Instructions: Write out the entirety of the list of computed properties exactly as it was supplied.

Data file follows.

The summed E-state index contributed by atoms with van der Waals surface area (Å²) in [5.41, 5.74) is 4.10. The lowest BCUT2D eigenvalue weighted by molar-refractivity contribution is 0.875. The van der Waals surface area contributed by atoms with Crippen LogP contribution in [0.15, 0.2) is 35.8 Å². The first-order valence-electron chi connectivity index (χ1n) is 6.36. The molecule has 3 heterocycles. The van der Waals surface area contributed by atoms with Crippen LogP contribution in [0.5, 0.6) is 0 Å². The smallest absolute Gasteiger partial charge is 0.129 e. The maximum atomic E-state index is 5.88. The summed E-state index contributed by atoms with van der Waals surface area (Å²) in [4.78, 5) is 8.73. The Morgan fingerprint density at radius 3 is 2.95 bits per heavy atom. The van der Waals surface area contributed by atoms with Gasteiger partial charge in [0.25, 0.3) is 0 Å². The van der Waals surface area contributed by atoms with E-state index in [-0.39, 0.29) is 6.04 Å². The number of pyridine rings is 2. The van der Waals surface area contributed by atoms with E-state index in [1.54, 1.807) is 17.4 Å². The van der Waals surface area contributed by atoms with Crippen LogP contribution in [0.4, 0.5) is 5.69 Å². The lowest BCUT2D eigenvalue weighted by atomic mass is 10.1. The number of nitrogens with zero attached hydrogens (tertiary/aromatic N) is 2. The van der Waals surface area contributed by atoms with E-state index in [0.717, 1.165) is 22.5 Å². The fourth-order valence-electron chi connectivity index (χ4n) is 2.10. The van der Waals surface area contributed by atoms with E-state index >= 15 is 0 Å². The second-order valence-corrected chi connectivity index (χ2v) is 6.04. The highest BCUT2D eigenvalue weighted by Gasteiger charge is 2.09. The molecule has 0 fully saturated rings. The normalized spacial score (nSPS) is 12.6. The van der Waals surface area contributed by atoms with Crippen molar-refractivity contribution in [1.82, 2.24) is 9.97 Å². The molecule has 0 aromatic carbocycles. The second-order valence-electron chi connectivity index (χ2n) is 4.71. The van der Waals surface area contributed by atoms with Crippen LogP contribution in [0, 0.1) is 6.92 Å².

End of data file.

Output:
The summed E-state index contributed by atoms with van der Waals surface area (Å²) in [5.41, 5.74) is 4.10. The lowest BCUT2D eigenvalue weighted by molar-refractivity contribution is 0.875. The van der Waals surface area contributed by atoms with Crippen LogP contribution in [0.15, 0.2) is 35.8 Å². The first-order valence-electron chi connectivity index (χ1n) is 6.36. The molecule has 3 heterocycles. The van der Waals surface area contributed by atoms with Crippen LogP contribution in [0.5, 0.6) is 0 Å². The smallest absolute Gasteiger partial charge is 0.129 e. The maximum atomic E-state index is 5.88. The summed E-state index contributed by atoms with van der Waals surface area (Å²) in [4.78, 5) is 8.73. The Morgan fingerprint density at radius 3 is 2.95 bits per heavy atom. The van der Waals surface area contributed by atoms with Gasteiger partial charge in [0.25, 0.3) is 0 Å². The van der Waals surface area contributed by atoms with E-state index in [-0.39, 0.29) is 6.04 Å². The number of pyridine rings is 2. The van der Waals surface area contributed by atoms with E-state index in [1.54, 1.807) is 17.4 Å². The van der Waals surface area contributed by atoms with Crippen LogP contribution in [0.4, 0.5) is 5.69 Å². The lowest BCUT2D eigenvalue weighted by atomic mass is 10.1. The number of nitrogens with zero attached hydrogens (tertiary/aromatic N) is 2. The van der Waals surface area contributed by atoms with E-state index in [0.717, 1.165) is 22.5 Å². The fourth-order valence-electron chi connectivity index (χ4n) is 2.10. The van der Waals surface area contributed by atoms with E-state index >= 15 is 0 Å². The second-order valence-corrected chi connectivity index (χ2v) is 6.04. The highest BCUT2D eigenvalue weighted by Gasteiger charge is 2.09. The molecule has 0 fully saturated rings. The normalized spacial score (nSPS) is 12.6. The van der Waals surface area contributed by atoms with Crippen molar-refractivity contribution in [1.82, 2.24) is 9.97 Å². The molecule has 0 aromatic carbocycles. The second-order valence-electron chi connectivity index (χ2n) is 4.71. The van der Waals surface area contributed by atoms with Crippen LogP contribution in [0, 0.1) is 6.92 Å².